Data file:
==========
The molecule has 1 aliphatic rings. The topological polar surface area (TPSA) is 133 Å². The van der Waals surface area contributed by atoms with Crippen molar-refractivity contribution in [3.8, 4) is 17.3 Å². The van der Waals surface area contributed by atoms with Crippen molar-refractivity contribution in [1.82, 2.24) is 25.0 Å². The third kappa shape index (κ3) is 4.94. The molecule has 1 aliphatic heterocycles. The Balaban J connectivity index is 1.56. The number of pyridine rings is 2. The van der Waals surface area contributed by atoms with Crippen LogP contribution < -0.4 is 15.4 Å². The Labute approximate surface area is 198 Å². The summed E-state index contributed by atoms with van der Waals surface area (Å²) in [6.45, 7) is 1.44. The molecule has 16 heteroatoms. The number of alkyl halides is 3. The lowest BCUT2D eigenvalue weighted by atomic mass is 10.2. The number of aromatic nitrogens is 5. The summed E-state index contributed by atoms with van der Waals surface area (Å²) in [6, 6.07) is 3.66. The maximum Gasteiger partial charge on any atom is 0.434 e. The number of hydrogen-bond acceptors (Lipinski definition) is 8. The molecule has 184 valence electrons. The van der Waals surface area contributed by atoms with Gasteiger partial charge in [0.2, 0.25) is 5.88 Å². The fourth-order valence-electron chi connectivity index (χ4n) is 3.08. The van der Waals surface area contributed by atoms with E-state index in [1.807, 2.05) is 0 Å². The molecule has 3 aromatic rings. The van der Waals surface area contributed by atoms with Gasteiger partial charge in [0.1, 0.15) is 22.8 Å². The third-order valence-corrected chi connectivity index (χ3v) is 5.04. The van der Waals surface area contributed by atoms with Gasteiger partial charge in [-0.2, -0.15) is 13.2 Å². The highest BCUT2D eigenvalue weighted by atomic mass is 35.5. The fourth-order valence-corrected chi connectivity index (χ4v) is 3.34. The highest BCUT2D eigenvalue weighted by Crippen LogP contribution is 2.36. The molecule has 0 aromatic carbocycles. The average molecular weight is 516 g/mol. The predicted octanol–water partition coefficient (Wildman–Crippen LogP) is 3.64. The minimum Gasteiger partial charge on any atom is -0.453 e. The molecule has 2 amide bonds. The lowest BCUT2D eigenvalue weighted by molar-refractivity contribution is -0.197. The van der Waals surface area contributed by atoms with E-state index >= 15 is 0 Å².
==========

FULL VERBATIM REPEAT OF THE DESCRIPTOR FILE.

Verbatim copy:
The molecule has 1 aliphatic rings. The topological polar surface area (TPSA) is 133 Å². The van der Waals surface area contributed by atoms with Crippen molar-refractivity contribution in [3.8, 4) is 17.3 Å². The van der Waals surface area contributed by atoms with Crippen molar-refractivity contribution in [1.82, 2.24) is 25.0 Å². The third kappa shape index (κ3) is 4.94. The molecule has 1 aliphatic heterocycles. The Balaban J connectivity index is 1.56. The number of pyridine rings is 2. The van der Waals surface area contributed by atoms with Crippen LogP contribution < -0.4 is 15.4 Å². The Labute approximate surface area is 198 Å². The summed E-state index contributed by atoms with van der Waals surface area (Å²) in [6.45, 7) is 1.44. The molecule has 16 heteroatoms. The number of alkyl halides is 3. The lowest BCUT2D eigenvalue weighted by atomic mass is 10.2. The number of aromatic nitrogens is 5. The summed E-state index contributed by atoms with van der Waals surface area (Å²) in [6, 6.07) is 3.66. The maximum Gasteiger partial charge on any atom is 0.434 e. The number of hydrogen-bond acceptors (Lipinski definition) is 8. The molecule has 184 valence electrons. The van der Waals surface area contributed by atoms with Gasteiger partial charge in [0.2, 0.25) is 5.88 Å². The fourth-order valence-electron chi connectivity index (χ4n) is 3.08. The van der Waals surface area contributed by atoms with E-state index in [1.807, 2.05) is 0 Å². The molecule has 3 aromatic rings. The van der Waals surface area contributed by atoms with Gasteiger partial charge in [0.1, 0.15) is 22.8 Å². The third-order valence-corrected chi connectivity index (χ3v) is 5.04. The van der Waals surface area contributed by atoms with Gasteiger partial charge in [-0.2, -0.15) is 13.2 Å². The highest BCUT2D eigenvalue weighted by atomic mass is 35.5. The fourth-order valence-corrected chi connectivity index (χ4v) is 3.34. The highest BCUT2D eigenvalue weighted by Crippen LogP contribution is 2.36. The molecule has 0 aromatic carbocycles. The average molecular weight is 516 g/mol. The predicted octanol–water partition coefficient (Wildman–Crippen LogP) is 3.64. The minimum Gasteiger partial charge on any atom is -0.453 e. The molecule has 2 amide bonds. The lowest BCUT2D eigenvalue weighted by molar-refractivity contribution is -0.197. The van der Waals surface area contributed by atoms with E-state index >= 15 is 0 Å².